—oy gevalt. It’s a mess. I’m reluctant to say that it is, but it is what it is. I’m really disappointed, too, and I’m disappointed that I’m disappointed. You know the kind I’m talking about, the kind you get from someone, something, somehow, you love, and that’s a cross between shame and l’espirit de l’escalier. Just. Wow. I-probably-could’ve-gone-about-that-better-disappointment.
This is the first time I’ve felt a script should never have been greenlit. The dialogue is sloppy, cringe-worthy in places, needlessly expository in others. The story is senseless, in a pointless, rather than a puzzling, sort of way. It’s got more sub-plots than it does plot-holes you can poke a stick at, and it’s like somebody trawled a bunch of sub-reddits, and twitter-feeds, and fan-theories, and trolled them all into one spectacular punk’d—and not just the theories, but their potential, and their spirit.
There is an overall cheapness to Rian Johnson’s Star Wars: Episode VIII – The Last Jedi (2017), that misappreciates its own story for the sake of its own storytelling. It is a very selfish film, and that is always showing off, but without thinking things through, without telling us how or why, and yet, simultaneously, without leaving much to the imagination, either. It doesn’t go there, it goes where it wants to, and that’s the hallmark of a script written by a director, always telling, telling.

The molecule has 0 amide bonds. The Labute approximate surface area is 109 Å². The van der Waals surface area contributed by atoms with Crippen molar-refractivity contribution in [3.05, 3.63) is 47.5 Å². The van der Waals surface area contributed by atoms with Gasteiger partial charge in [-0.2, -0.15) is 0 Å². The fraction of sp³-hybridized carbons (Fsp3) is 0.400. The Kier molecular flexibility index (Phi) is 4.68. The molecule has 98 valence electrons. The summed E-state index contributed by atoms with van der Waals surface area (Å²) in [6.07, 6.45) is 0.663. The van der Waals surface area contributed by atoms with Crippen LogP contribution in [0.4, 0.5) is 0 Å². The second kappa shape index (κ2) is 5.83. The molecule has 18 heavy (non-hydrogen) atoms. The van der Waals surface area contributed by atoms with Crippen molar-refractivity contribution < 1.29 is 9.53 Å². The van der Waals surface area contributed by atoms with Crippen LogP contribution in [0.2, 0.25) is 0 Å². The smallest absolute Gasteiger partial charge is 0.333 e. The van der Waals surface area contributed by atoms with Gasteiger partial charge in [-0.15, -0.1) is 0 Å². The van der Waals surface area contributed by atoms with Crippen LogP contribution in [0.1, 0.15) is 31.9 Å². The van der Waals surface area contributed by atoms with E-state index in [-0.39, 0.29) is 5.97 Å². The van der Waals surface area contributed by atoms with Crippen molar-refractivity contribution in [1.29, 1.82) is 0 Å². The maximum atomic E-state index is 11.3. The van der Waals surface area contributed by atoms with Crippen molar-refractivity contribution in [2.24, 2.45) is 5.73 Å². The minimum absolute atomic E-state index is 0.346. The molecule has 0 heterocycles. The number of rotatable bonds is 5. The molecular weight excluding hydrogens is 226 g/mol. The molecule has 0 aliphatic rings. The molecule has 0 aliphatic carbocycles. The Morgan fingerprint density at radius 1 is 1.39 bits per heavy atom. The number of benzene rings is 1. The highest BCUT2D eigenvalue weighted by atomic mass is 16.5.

What I want to see is slow. Majesty. Grace. A humble, if not elegiac, origami of resolutions and regrets un/folding in amongst an opus, an opera, a swansong that is nearing its end. Bring me to the peak of tragic perfection, and let me think it’s all going to fall apart. That’s real hope.
At times I think J. J. Abrams’ Star Wars: Episode VII – The Force Awakens (2015), despite its many, many flaws, had these moments where it just—knew—itself. It just knew—you—were there. You could just—feel—the force, around you, through that character, watching over them, in a sense that was sacred, that was magical, that was infinite without being infinite.
The power that is magic is the infinite. It is that which corrupts absolutely, every film, and not just Star Wars. The infinite is the story, the power of storytelling, to tell anything. There is a certain responsibility, in some respects, to restrain oneself, from learning this power, to get too involved, to get too carried away. It must be considered, tempered. What this film lacks is the delicacy, the tenderness, the nuance, that space opera is.
This film is a missed opportunity, that’s it. It’s not a cash grab. It’s certainly nowhere near as good as Gareth Edwards’ Rogue One: A Star Wars Story (2016) hoped it would be. It’s frustrating, because you can see it’s excited, it’s bursting at the seams, and there’s absolutely nothing you can do about it. I still wonder about whether or not I should write this at all, but in all honesty, in all politeness, in every conceivably non-violent way, from the marrow of my bones, one creative to another:
Fuck. You. Rian Johnson. Fuck. You.